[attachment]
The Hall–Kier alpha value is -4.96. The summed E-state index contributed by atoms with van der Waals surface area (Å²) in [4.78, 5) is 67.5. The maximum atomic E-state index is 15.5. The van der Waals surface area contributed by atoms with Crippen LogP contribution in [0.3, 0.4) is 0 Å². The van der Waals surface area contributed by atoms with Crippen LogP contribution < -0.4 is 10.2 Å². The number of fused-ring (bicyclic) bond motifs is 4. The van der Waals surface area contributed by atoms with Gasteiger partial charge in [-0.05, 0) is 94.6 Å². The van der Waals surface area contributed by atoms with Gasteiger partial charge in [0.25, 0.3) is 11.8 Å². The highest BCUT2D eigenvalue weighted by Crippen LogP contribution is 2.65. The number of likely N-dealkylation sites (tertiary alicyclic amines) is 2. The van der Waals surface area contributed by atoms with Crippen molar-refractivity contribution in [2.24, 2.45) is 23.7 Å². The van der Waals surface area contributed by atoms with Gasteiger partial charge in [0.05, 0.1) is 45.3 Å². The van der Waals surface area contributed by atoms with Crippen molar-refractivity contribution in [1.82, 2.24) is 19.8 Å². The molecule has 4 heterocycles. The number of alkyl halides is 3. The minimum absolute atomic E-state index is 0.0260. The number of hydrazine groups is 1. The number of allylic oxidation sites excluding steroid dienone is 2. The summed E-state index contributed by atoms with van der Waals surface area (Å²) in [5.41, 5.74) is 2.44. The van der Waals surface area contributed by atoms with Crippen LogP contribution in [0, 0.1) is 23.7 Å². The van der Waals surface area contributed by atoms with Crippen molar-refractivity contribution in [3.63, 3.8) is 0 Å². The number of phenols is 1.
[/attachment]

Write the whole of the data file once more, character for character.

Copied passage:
The Hall–Kier alpha value is -4.96. The summed E-state index contributed by atoms with van der Waals surface area (Å²) in [4.78, 5) is 67.5. The maximum atomic E-state index is 15.5. The van der Waals surface area contributed by atoms with Crippen LogP contribution in [0.3, 0.4) is 0 Å². The van der Waals surface area contributed by atoms with Crippen LogP contribution < -0.4 is 10.2 Å². The number of fused-ring (bicyclic) bond motifs is 4. The van der Waals surface area contributed by atoms with Gasteiger partial charge in [-0.05, 0) is 94.6 Å². The van der Waals surface area contributed by atoms with Gasteiger partial charge in [0.25, 0.3) is 11.8 Å². The highest BCUT2D eigenvalue weighted by Crippen LogP contribution is 2.65. The number of likely N-dealkylation sites (tertiary alicyclic amines) is 2. The van der Waals surface area contributed by atoms with Crippen molar-refractivity contribution in [2.24, 2.45) is 23.7 Å². The van der Waals surface area contributed by atoms with Gasteiger partial charge in [0.05, 0.1) is 45.3 Å². The van der Waals surface area contributed by atoms with Crippen molar-refractivity contribution in [1.82, 2.24) is 19.8 Å². The molecule has 4 heterocycles. The number of alkyl halides is 3. The minimum absolute atomic E-state index is 0.0260. The number of hydrazine groups is 1. The number of allylic oxidation sites excluding steroid dienone is 2. The summed E-state index contributed by atoms with van der Waals surface area (Å²) in [5.41, 5.74) is 2.44. The van der Waals surface area contributed by atoms with Crippen LogP contribution in [0, 0.1) is 23.7 Å². The van der Waals surface area contributed by atoms with Crippen molar-refractivity contribution in [3.63, 3.8) is 0 Å². The number of phenols is 1.